2. Build a more inclusive workplace. This can help persuade more seniors to work past traditional retirement ages (especially important in an aging population where the proportion of seniors is rising), encourage more women to enter and stay in the workforce (potentially expanding the talent pool available), and make it easier for foreigners and minorities (especially important as immigration and/or diaspora return increases) to contribute to the workplace. It is also important to foster cross-generational collaboration so that different generations benefit from each other’s strengths and perspectives. An example is the Czech automaker Skoda. As part of its strategy to build a more inclusive workplace that helps it better compete globally, Skoda strives to ensure that women are supported in their career development and cross-generational collaboration emphasized so that each generation enhances the workplace with its own views on digitalization, teamwork, leadership, and the working environment. Skoda also employs over 300 people who need special support in performing their daily tasks due to health requirements (Skoda, 2021). Governments can help by having policies or incentives that promote work-life balance. For example, the Czech Republic in 2023 passed a law that allows parents of children below nine the right to apply to work remotely, which an employer must give a reason in writing if they reject (CEE Legal Matters, 2023).

         While most CEE countries currently have low levels of immigration from outside of Europe, it would be a good idea to explore inclusivity programs from more diverse countries if non-European immigration rises – MNEs can take the lead here and incorporate these programs as needed in their operations. This could be salient for CEE MNE’s internationalizing outside of the region since cultural homogeneity, a shortage of diverse talent, and lack of experience in managing diversity might otherwise disadvantage them. It could also act as a partial solution to the aging workforce.

  3. Leverage immigration as a strategic asset. This can include attracting skilled immigrants to fill talent gaps, engaging with the diaspora, and creating conditions that reduce skilled emigration. Some CEE countries have large diasporas so utilizing a comprehensive national policy is especially important in engaging with them. Discussions on immigration can often be contentious and it is important that policymakers design innovative, flexible policies that tailor global best practices and have wide public support. Businesses and non-government organizations (NGOs) can work with governments to create policies that reflect different aspects of evolving national identity, growing workforce needs, and facilitate transnational social networks. MNEs can utilize the diaspora’s cultural knowledge and transnational social networks to aid in market entry. An example of how businesses and governments can work together is Lithuania’s ‘Global Lithuania’ policy that was designed in consultation with various stakeholder groups including governmental agencies, NGOs, businesses, and Lithuanians living abroad.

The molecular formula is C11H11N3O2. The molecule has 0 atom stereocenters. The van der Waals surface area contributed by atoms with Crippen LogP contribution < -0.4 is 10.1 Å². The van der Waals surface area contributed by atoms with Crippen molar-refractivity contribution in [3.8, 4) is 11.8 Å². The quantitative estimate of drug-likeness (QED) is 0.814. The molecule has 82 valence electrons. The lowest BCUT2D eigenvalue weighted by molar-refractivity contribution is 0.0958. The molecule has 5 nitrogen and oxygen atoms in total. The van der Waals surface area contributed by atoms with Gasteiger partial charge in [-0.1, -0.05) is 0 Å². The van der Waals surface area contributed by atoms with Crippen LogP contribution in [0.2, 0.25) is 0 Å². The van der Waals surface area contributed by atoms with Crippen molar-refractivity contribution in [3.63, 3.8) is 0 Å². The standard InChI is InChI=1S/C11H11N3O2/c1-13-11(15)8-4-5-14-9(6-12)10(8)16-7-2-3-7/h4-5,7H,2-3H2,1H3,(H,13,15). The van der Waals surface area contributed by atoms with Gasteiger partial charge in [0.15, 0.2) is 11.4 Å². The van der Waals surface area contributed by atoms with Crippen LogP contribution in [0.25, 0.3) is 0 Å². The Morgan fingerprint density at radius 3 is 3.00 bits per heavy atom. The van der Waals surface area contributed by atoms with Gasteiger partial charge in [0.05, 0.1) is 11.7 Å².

Businesses need to be proactive to make sure that their labor needs are part of policy discussions about attracting skilled workers. For example, working with businesses facing labor shortages, Romania’s government announced plans to accept up to 100,000 non-EU workers starting in 2023 (Harper, 2023). Another important consideration is climate change and the associated increase in migration caused by it. The International Organization of Migration (IOM) predicts up to 1 billion ‘environmental migrants’ moving to escape dire economic conditions aggravated by floods, droughts, natural resource degradation, and other adverse effects of climate change by 2050. Up to 24 million climate change migrants are expected to move to Europe in the 21st century, with the vast majority coming from Asia and Africa. About 15% are expected to be highly skilled, and half are expected to be of working age (Burzyński, Deuster, Docquier, & de Melo, 2021). While there are no current plans to deal with climate change migration that we are aware of, it is important to analyze the potential effects of this growing phenomenon and investigate how it can be managed to help fill some talent gaps in the workforce. Policymakers and businesses also need to integrate Ukrainians fleeing the Russian invasion into the workforce given that nearly 3 million currently live in CEE countries as either refuges or temporary asylees. Refugee workforce integration continues to be a ‘grand challenge’ for businesses globally as well as a way to address workforce shortages and promote diversity and inclusion (Szkudlarek, Roy, & Lee, 2022).

  4. Possible increases in retirement age. Raising the retirement age increases the working age population while simultaneously decreasing the retired population, leading to a long-term reduction in social security expenditures. However, this is a controversial issue that will need broad-based popular support to be successful and should only be implemented as part of a comprehensive approach to making workplaces senior-friendly. An example is Bulgaria’s gradual raising of its retirement age, which went from 61 years for women and 63 years for men in 2015, to 62 years for women and 64 years for men in 2023, and is expected to reach 65 for both in 2037 (Sofia News Agency, 2022). Businesses can be partners in this process by ensuring that older workers are integrated in the workplace through initiatives such as cross-generational work teams and better work-life balance - MNEs are particularly well placed to incorporate global best practices to promote work-life balance. For example, OMV Petrom, one of Romania’s largest employers, strives to ensure that the four generations in its workforce, Baby Boomers, Generation X, Millennials and Generation Z, are nurtured so that their diverse experiences align with the organization’s values and lead to flexibility both for the organization and the employees. It also promotes work-life balance with specific resources to support parenthood and raising children (OMV Petrom, 2023).